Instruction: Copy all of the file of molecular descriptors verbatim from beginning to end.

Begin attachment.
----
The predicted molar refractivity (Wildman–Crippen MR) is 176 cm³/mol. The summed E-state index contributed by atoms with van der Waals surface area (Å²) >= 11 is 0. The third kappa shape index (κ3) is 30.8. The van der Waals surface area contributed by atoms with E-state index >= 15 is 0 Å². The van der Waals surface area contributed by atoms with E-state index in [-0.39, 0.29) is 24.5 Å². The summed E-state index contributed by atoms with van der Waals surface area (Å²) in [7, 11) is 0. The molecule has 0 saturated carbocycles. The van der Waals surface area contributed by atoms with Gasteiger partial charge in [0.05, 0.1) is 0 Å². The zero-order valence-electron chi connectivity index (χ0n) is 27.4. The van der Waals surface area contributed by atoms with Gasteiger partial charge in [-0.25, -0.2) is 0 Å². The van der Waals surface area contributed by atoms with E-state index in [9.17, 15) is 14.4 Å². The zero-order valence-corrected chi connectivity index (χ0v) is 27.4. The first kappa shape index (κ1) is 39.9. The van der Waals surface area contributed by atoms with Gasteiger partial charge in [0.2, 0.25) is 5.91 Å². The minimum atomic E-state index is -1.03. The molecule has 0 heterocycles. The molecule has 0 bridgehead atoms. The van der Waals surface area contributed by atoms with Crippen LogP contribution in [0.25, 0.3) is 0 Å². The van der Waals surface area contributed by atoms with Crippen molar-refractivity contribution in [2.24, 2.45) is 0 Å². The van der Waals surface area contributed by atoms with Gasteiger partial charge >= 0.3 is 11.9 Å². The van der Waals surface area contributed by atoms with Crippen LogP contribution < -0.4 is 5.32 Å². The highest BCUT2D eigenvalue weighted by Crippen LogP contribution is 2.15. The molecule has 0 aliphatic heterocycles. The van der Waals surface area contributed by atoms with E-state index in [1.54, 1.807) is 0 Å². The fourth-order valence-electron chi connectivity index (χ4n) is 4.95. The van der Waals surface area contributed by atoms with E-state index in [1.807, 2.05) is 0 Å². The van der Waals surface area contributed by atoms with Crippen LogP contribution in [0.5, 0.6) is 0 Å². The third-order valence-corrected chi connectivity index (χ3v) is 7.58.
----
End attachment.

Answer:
The predicted molar refractivity (Wildman–Crippen MR) is 176 cm³/mol. The summed E-state index contributed by atoms with van der Waals surface area (Å²) >= 11 is 0. The third kappa shape index (κ3) is 30.8. The van der Waals surface area contributed by atoms with E-state index >= 15 is 0 Å². The van der Waals surface area contributed by atoms with E-state index in [-0.39, 0.29) is 24.5 Å². The summed E-state index contributed by atoms with van der Waals surface area (Å²) in [7, 11) is 0. The molecule has 0 saturated carbocycles. The van der Waals surface area contributed by atoms with Gasteiger partial charge in [0.05, 0.1) is 0 Å². The zero-order valence-electron chi connectivity index (χ0n) is 27.4. The van der Waals surface area contributed by atoms with Gasteiger partial charge in [-0.25, -0.2) is 0 Å². The van der Waals surface area contributed by atoms with E-state index in [9.17, 15) is 14.4 Å². The zero-order valence-corrected chi connectivity index (χ0v) is 27.4. The first kappa shape index (κ1) is 39.9. The van der Waals surface area contributed by atoms with Gasteiger partial charge in [0.2, 0.25) is 5.91 Å². The minimum atomic E-state index is -1.03. The molecule has 0 heterocycles. The molecule has 0 bridgehead atoms. The van der Waals surface area contributed by atoms with Crippen LogP contribution in [0.25, 0.3) is 0 Å². The van der Waals surface area contributed by atoms with Crippen molar-refractivity contribution in [2.24, 2.45) is 0 Å². The van der Waals surface area contributed by atoms with Gasteiger partial charge >= 0.3 is 11.9 Å². The van der Waals surface area contributed by atoms with Crippen LogP contribution < -0.4 is 5.32 Å². The highest BCUT2D eigenvalue weighted by Crippen LogP contribution is 2.15. The molecule has 0 aliphatic heterocycles. The van der Waals surface area contributed by atoms with E-state index in [1.54, 1.807) is 0 Å². The fourth-order valence-electron chi connectivity index (χ4n) is 4.95. The van der Waals surface area contributed by atoms with E-state index in [1.807, 2.05) is 0 Å². The van der Waals surface area contributed by atoms with Crippen LogP contribution in [0.5, 0.6) is 0 Å². The third-order valence-corrected chi connectivity index (χ3v) is 7.58.